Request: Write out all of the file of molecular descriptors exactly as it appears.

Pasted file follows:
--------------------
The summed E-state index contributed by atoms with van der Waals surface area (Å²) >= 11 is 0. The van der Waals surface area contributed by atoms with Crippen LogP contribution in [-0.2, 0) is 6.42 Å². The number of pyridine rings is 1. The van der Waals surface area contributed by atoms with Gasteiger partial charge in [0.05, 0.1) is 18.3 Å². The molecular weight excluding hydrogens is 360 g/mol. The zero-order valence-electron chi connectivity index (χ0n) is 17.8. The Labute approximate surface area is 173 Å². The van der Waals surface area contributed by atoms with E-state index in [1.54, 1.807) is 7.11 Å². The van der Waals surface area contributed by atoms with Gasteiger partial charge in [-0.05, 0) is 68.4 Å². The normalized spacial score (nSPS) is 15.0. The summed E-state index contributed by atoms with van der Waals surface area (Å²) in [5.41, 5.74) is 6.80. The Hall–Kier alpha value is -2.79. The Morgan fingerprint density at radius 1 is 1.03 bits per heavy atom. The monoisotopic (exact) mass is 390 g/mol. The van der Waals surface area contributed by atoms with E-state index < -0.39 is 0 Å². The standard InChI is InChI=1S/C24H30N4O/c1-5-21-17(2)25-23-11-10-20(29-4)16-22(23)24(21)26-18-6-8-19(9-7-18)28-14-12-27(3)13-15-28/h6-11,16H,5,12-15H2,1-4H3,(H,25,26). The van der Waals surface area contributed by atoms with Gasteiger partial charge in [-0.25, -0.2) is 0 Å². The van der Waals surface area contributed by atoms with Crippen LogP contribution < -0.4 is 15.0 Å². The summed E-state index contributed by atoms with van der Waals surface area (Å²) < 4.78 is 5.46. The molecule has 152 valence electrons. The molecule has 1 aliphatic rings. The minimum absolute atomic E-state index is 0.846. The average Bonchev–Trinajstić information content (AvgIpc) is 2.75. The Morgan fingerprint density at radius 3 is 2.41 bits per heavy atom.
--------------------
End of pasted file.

The summed E-state index contributed by atoms with van der Waals surface area (Å²) >= 11 is 0. The van der Waals surface area contributed by atoms with Crippen LogP contribution in [-0.2, 0) is 6.42 Å². The number of pyridine rings is 1. The van der Waals surface area contributed by atoms with Gasteiger partial charge in [0.05, 0.1) is 18.3 Å². The molecular weight excluding hydrogens is 360 g/mol. The zero-order valence-electron chi connectivity index (χ0n) is 17.8. The Labute approximate surface area is 173 Å². The van der Waals surface area contributed by atoms with E-state index in [1.54, 1.807) is 7.11 Å². The van der Waals surface area contributed by atoms with Gasteiger partial charge in [-0.05, 0) is 68.4 Å². The normalized spacial score (nSPS) is 15.0. The summed E-state index contributed by atoms with van der Waals surface area (Å²) in [5.41, 5.74) is 6.80. The Hall–Kier alpha value is -2.79. The Morgan fingerprint density at radius 1 is 1.03 bits per heavy atom. The monoisotopic (exact) mass is 390 g/mol. The van der Waals surface area contributed by atoms with E-state index < -0.39 is 0 Å². The standard InChI is InChI=1S/C24H30N4O/c1-5-21-17(2)25-23-11-10-20(29-4)16-22(23)24(21)26-18-6-8-19(9-7-18)28-14-12-27(3)13-15-28/h6-11,16H,5,12-15H2,1-4H3,(H,25,26). The van der Waals surface area contributed by atoms with Gasteiger partial charge in [-0.25, -0.2) is 0 Å². The van der Waals surface area contributed by atoms with Crippen LogP contribution < -0.4 is 15.0 Å². The summed E-state index contributed by atoms with van der Waals surface area (Å²) < 4.78 is 5.46. The molecule has 152 valence electrons. The molecule has 1 aliphatic rings. The minimum absolute atomic E-state index is 0.846. The average Bonchev–Trinajstić information content (AvgIpc) is 2.75. The Morgan fingerprint density at radius 3 is 2.41 bits per heavy atom.